Oxy Bulks Up on Low-Cost U.S. Oil Production

HOUSTON (Dow Jones Newswires), Jul. 21, 2009

For nearly two decades, Occidental Petroleum Corp. (OXY) has been bulking up in producing oil in the U.S., exploiting low-cost opportunities while its competitors look abroad.

While Occidental, the fourth-largest U.S. oil and gas company by market value, has also made significant investments in the Middle East and in Latin America, the company has remained committed to keeping most of its reserves inside U.S. borders.

That's a marked change from 1990 when Occidental produced little oil and gas from U.S. sources. Now, production in the U.S. accounts for 70% of Occidental's reserves of about three billion barrels of oil equivalent -- the largest percentage of any major oil company. Occidental has built up those reserves by finding opportunities onshore and away from headline-grabbing -- and often expensive -- new oil and gas finds in the U.S.

This year, the company will drill 20 exploratory oil wells to tap neglected reservoirs in California, where it has 1.1 million acres. That's the largest position in the state and one that may eventually add more than 5% to Occidental's reserves.

The company's efforts in California and the U.S. underscore how even large multi-national oil companies, which have increasingly looked overseas for oil, can grow production and reserves at home.

Phil Weiss, an analyst with Argus Research Co. in New York, said Occidental has a knack for finding projects and fields that other companies disregard.

"They are interested in things they can get at a low cost and under the radar," he said.

While some analysts point to the U.S. as a less-risky place to find and produce oil, Occidental's domestic growth wasn't motivated by geopolitical calculations; instead it was motivated by strict rates of return. The company demands that U.S. projects offer a return of 15% return on investment.

During its first-quarter conference call, Occidental executives said the company's production costs in California are less than $10 a barrel, making its projects there economic even at low commodity prices.

"If it is worth the risk, we will drill the wells," Occidental President Steve Chazen said in an interview. "We are just opportunistic."

Ignored oil fields

Occidental shies away from big-ticket drilling projects in favor of projects in more mature or ignored oil fields, where it can boost production.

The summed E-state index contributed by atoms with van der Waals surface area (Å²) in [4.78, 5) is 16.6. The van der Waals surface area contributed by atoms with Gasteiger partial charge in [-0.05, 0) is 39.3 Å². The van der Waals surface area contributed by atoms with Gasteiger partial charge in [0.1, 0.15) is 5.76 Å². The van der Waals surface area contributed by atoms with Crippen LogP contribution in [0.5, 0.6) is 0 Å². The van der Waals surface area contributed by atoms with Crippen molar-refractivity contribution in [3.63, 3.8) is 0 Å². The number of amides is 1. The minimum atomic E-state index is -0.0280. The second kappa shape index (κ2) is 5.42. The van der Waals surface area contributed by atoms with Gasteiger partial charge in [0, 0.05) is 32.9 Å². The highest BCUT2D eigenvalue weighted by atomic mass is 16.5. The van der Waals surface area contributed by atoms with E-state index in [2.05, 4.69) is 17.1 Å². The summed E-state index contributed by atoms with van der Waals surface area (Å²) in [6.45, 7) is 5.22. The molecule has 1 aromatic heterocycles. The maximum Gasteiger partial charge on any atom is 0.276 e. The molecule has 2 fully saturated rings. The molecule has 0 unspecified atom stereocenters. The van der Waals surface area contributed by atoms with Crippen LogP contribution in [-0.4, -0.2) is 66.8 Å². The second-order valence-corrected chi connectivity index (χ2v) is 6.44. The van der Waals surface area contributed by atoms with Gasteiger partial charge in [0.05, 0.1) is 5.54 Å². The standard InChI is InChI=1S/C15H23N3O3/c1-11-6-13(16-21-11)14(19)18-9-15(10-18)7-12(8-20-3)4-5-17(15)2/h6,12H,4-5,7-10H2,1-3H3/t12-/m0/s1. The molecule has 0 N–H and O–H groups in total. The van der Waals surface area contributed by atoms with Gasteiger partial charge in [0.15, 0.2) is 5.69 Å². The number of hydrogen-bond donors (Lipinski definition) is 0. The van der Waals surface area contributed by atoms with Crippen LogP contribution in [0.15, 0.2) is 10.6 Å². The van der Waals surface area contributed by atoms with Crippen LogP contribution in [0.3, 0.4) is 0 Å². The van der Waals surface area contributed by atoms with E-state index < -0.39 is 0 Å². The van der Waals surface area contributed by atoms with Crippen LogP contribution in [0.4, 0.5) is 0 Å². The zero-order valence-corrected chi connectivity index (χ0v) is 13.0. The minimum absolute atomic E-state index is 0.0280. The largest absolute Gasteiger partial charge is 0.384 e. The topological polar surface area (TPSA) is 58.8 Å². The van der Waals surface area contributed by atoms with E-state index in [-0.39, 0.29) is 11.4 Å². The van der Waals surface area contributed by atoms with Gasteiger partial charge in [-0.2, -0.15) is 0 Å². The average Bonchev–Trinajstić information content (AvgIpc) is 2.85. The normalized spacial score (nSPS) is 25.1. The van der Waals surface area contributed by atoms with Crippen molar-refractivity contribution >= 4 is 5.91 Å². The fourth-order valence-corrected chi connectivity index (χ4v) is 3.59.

For example, it is the largest producer in the Permian Basin, a heavily exploited oil field in Texas and New Mexico where the first commercial oil well was completed in 1921. Occidental is the largest producer in the Permian, where it is using enhanced oil-recovery techniques, such as C02 flooding, to extract hard-to-reach oil from the field.

In California, the company is developing fields that were abandoned by some oil companies in the 1970s in favor of international projects. Occidental quietly acquired most of its California acreage over the last few years.

"They are focused on returns and Wall Street likes that," said Stephen Davis, an associate portfolio manager at Alpine Funds, who added that the company looks for low-cost projects that provide steady production.

Shares of Occidental have outperformed those of its larger peers, attracting investors that want exposure to oil without the risk of refining. Companies such as Exxon Mobil Corp., ConocoPhillips and Chevron Corp. all have refining segments which have suffered as the economic downturn cut into demand for gasoline.

Occidental's stock, now trading at $70, has posted a year-to-date return of about 12%. In contrast, ConocoPhillips is down about 18% this year. Occidental, which is in the Standard & Poor's 500 index, sports a forward price-earnings ratio of 16.6, according to FactSet, compared with the industry average of 14.0.

Although Occidental shares have been lifted by crude-oil prices, which have nearly doubled since February, Chazen said his company's commitment not to sacrifice returns and to keep costs low will help it persevere through the rough-and-tumble energy markets.

"If we wanted to speculate on commodity prices, we could do so without the hassle of production," Chazen said.  

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